On A Clare Day

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I remember the last time I was up in ‘The Clare’, the other valley up north of the Barossa and Eden Valleys in South Australian wine country.

As we slowly drove along a gorgeous, country road a large, rust coloured kangaroo suddenly leapt out from between old gum trees and was soon bounding along beside us without a care in the world.

Mid-morning I was soon sitting on a rise above Jeffrey Grosset’s Gaia Vineyard, sipping his impeccable 1984 Auslese style Riesling and eating a delicious leek flan prepared for us by his partner Stephanie Toole, herself the vigneron of the nearby Mount Horrick’s winery. I was looking out under a clear duck-egg blue sky, far out across the land and all the way down to the Gulf of Saint Vincent -who just happens to be the patron saint of wine.

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The night, (or in truth just a few hours) before I had staggered out of the Adelaide Casino in a somewhat untidy condition and on the long drive up the highway I was feeling as grimy and unholy as any urban back lane gutter. Now I was in the Clare, a region first planted to vines by Jesuit monks in the 1830’s, having a spiritual epiphany of my own, my soul was being cleansed, my sins forgiven, my guilt washed clean away and my faith restored, by a wine, clean air, a clear sky, a view and a home baked leek tart. Perhaps I had died and gone to heaven but, just then I was in too good a place to care.

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Later that afternoon we sampled a decade of vintages of Geoff’s Rieslings from the Polish Hill and the Watervale, (Springvale) vineyards, as well as barrel samples of other masterpieces from the winery. Geoffrey Grosset may not be the messiah yet the small group of us gathered there that day were well aware we were in the presence of greatness and the wines we sampled were incredibly special. I have never repeated yet never forgotten that event in my life, I can still taste every one of those amazing wines, yet it was almost 20 years ago to the day.

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At a little over 100 kilometers north of Adelaide, at the tip of the Mount Lofty Ranges, the Clare Valley is a region of rolling hills and sweeping valleys, lush with native Australian bush, prime farmland and pristine vineyards. There are five distinct sub-regions within its boundaries, Auburn, Watervale, Sevenhill, Polish Hill River and Clare and the area is home to some of the world’s most famous Riesling wines along with intensely flavoured, full, rich and yet elegant Shiraz, usually made from very old vines.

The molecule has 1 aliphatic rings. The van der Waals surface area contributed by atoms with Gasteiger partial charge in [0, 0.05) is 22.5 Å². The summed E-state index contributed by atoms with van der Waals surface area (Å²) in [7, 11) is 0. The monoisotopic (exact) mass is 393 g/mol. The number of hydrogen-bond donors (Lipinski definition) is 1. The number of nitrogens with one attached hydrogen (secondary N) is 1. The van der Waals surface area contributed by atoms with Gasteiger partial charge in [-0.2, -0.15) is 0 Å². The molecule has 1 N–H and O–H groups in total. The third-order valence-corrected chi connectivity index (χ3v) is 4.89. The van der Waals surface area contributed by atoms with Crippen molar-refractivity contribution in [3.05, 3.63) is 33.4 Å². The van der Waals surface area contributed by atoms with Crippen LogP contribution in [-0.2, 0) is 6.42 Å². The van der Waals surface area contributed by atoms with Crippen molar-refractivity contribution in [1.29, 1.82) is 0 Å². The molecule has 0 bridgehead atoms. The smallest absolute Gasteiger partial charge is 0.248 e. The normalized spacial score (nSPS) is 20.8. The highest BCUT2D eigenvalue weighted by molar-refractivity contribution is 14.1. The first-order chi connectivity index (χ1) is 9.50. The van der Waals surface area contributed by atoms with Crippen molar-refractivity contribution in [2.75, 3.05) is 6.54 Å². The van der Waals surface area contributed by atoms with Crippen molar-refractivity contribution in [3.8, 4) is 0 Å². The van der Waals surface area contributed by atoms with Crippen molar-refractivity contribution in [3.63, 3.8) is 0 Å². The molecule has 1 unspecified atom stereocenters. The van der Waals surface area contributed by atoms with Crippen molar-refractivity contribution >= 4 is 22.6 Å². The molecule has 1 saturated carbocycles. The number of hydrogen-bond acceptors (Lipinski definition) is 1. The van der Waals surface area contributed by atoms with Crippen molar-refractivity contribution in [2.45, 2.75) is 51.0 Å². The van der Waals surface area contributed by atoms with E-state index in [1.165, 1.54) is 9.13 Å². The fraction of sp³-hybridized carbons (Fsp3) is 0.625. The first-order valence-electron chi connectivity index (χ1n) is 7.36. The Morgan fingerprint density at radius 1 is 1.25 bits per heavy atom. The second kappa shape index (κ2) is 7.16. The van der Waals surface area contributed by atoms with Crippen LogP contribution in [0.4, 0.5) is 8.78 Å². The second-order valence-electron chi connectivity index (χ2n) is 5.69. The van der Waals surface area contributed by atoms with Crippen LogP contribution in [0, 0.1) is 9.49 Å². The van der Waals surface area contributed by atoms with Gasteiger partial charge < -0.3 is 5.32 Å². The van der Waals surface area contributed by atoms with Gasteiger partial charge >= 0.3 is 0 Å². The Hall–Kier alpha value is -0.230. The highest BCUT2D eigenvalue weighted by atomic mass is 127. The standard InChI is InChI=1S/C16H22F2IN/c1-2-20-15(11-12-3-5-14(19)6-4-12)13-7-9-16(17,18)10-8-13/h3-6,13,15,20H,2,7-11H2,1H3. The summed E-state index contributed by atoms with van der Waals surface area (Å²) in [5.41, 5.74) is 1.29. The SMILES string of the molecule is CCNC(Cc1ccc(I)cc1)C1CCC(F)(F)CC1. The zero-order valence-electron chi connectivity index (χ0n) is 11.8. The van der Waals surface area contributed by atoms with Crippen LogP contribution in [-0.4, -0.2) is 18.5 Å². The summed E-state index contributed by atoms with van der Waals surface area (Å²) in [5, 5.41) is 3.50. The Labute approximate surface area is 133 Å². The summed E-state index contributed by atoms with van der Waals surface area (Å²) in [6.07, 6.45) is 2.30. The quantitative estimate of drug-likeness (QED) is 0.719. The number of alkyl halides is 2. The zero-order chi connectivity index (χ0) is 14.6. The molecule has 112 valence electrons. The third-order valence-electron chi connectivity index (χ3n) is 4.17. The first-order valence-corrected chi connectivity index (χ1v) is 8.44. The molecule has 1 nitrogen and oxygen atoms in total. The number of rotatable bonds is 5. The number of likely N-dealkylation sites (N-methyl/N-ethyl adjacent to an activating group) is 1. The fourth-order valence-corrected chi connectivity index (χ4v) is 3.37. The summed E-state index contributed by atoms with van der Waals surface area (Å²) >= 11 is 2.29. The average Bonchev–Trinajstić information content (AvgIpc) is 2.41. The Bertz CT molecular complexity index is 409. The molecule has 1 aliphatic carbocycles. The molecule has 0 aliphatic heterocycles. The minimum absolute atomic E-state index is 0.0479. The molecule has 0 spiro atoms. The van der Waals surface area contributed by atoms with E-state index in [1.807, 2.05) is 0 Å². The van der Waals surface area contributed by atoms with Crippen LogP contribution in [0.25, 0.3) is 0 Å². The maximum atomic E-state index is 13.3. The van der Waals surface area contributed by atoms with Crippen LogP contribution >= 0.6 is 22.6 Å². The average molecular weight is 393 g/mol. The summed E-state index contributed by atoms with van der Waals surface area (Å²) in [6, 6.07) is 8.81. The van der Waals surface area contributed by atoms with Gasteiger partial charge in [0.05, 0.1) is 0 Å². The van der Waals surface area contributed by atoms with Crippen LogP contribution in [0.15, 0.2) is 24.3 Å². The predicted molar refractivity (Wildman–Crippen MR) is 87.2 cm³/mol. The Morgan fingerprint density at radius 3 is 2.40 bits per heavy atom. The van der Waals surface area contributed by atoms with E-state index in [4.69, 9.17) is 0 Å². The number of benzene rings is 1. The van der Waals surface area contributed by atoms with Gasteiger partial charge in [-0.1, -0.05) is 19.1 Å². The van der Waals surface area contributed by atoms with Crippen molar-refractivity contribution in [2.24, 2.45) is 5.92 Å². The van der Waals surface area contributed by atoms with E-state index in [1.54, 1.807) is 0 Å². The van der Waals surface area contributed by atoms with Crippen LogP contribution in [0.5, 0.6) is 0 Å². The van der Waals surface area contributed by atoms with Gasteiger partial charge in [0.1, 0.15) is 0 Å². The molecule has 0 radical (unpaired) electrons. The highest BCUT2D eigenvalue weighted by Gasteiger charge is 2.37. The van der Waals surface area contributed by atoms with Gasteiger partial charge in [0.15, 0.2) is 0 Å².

Vineyards are planted at 400 to 500 meters above sea-level and the cool to cold nights allow for a slower ripening period, producing small, concentrated berries with exceptional balance and flavours. Soils vary from sub-region to sub-region but are mostly red and brown loams to over clay and calcareous rock.

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Long regarded for its incredible, flinty dry, long lived Riesling wines, the region also produces exceptional Shiraz and Cabernet Sauvignon and recently the World Association of Wine Writers and Journalists voted the Taylors of Wakefield winery, 2012 Saint Andrews Shiraz their ‘2016 Wine of the Year’ recognizing it as the world’s most awarded wine on the international show circuit for the previous twelve months.

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This is an impressive accolade and a welcome one for a breathtaking region deserving of such recognition.

The Media Release of the Event:

The 2012 St Andrews Shiraz was ranked highest by WAWWJ for the wine’s award wins during 2015, including Best Shiraz at the Shanghai International Wine Challenge, Double Gold at the Tasters Guild International, and Gold at the Decanter International Wine Challenge.

Since its release in 2014, the wine has tallied an impressive 25 gold medals and one trophy from wine shows both in Australia and abroad.

In addition to the ‘Wine of the Year’ recognition, Taylors is the only Australian winery to hold its position as one of the five most awarded wineries in the world, an honour it has claimed four years running.  Out of the Top 100 most awarded wines in the world, Taylors has more wines than any other Australian winery, amassing a total of four wines on the list.

The ranking comes as Taylors Wines celebrates a milestone of achieving its 200th Gold Medal win for the 2016-17 financial year, recently claiming two Double Gold and one Gold at the Berlin International Wine Competition and Gold at the Great American International Wine Competition.

Commenting on this year’s report, Taylors Wines third-generation Managing Director Mitchell Taylor said: “We’re honoured and humbled to be recognized yet again by the WAWWJ. To not only remain as one of the top five most awarded wine producers, but to take the top spot as most awarded wine in the world is an exciting accomplishment for our small team.”

“The 2012 St Andrews Shiraz is a significant wine in our history, going on to be one of the most awarded wines we’ve ever made.”

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The World Ranking Wines and Spirits (WRWS) is commissioned and evaluated by the WAWWJ every year with the purpose to develop an internationally recognized ranking system for the numerous wine shows and competitions held around the world. First founded in 1996, today the WAWWJ consists of 13,500 wine journalists, bloggers and judges representing 80 different countries.